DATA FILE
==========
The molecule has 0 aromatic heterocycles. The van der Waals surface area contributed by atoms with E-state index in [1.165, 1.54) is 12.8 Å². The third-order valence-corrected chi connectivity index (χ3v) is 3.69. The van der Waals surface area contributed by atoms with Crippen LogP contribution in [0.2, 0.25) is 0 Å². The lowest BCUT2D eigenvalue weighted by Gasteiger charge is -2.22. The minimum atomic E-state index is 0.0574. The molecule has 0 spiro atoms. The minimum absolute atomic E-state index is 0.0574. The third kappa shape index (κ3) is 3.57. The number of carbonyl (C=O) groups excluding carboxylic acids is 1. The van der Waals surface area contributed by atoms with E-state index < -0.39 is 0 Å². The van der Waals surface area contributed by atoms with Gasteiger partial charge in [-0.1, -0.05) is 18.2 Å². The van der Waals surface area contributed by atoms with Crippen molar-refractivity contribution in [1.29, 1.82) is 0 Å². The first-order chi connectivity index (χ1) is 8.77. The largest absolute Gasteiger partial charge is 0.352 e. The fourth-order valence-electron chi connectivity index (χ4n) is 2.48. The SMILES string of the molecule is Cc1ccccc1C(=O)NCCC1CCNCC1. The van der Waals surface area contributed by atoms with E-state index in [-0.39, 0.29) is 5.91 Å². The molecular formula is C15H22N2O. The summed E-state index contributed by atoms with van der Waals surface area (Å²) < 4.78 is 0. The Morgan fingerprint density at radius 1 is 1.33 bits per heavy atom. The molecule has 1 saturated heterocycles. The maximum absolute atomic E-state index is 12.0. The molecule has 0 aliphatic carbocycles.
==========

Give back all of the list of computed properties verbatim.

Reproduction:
The molecule has 0 aromatic heterocycles. The van der Waals surface area contributed by atoms with E-state index in [1.165, 1.54) is 12.8 Å². The third-order valence-corrected chi connectivity index (χ3v) is 3.69. The van der Waals surface area contributed by atoms with Crippen LogP contribution in [0.2, 0.25) is 0 Å². The lowest BCUT2D eigenvalue weighted by Gasteiger charge is -2.22. The minimum atomic E-state index is 0.0574. The molecule has 0 spiro atoms. The minimum absolute atomic E-state index is 0.0574. The third kappa shape index (κ3) is 3.57. The number of carbonyl (C=O) groups excluding carboxylic acids is 1. The van der Waals surface area contributed by atoms with E-state index < -0.39 is 0 Å². The van der Waals surface area contributed by atoms with Gasteiger partial charge in [-0.1, -0.05) is 18.2 Å². The van der Waals surface area contributed by atoms with Crippen molar-refractivity contribution in [1.29, 1.82) is 0 Å². The first-order chi connectivity index (χ1) is 8.77. The largest absolute Gasteiger partial charge is 0.352 e. The fourth-order valence-electron chi connectivity index (χ4n) is 2.48. The SMILES string of the molecule is Cc1ccccc1C(=O)NCCC1CCNCC1. The van der Waals surface area contributed by atoms with E-state index in [-0.39, 0.29) is 5.91 Å². The molecular formula is C15H22N2O. The summed E-state index contributed by atoms with van der Waals surface area (Å²) < 4.78 is 0. The Morgan fingerprint density at radius 1 is 1.33 bits per heavy atom. The molecule has 1 saturated heterocycles. The maximum absolute atomic E-state index is 12.0. The molecule has 0 aliphatic carbocycles.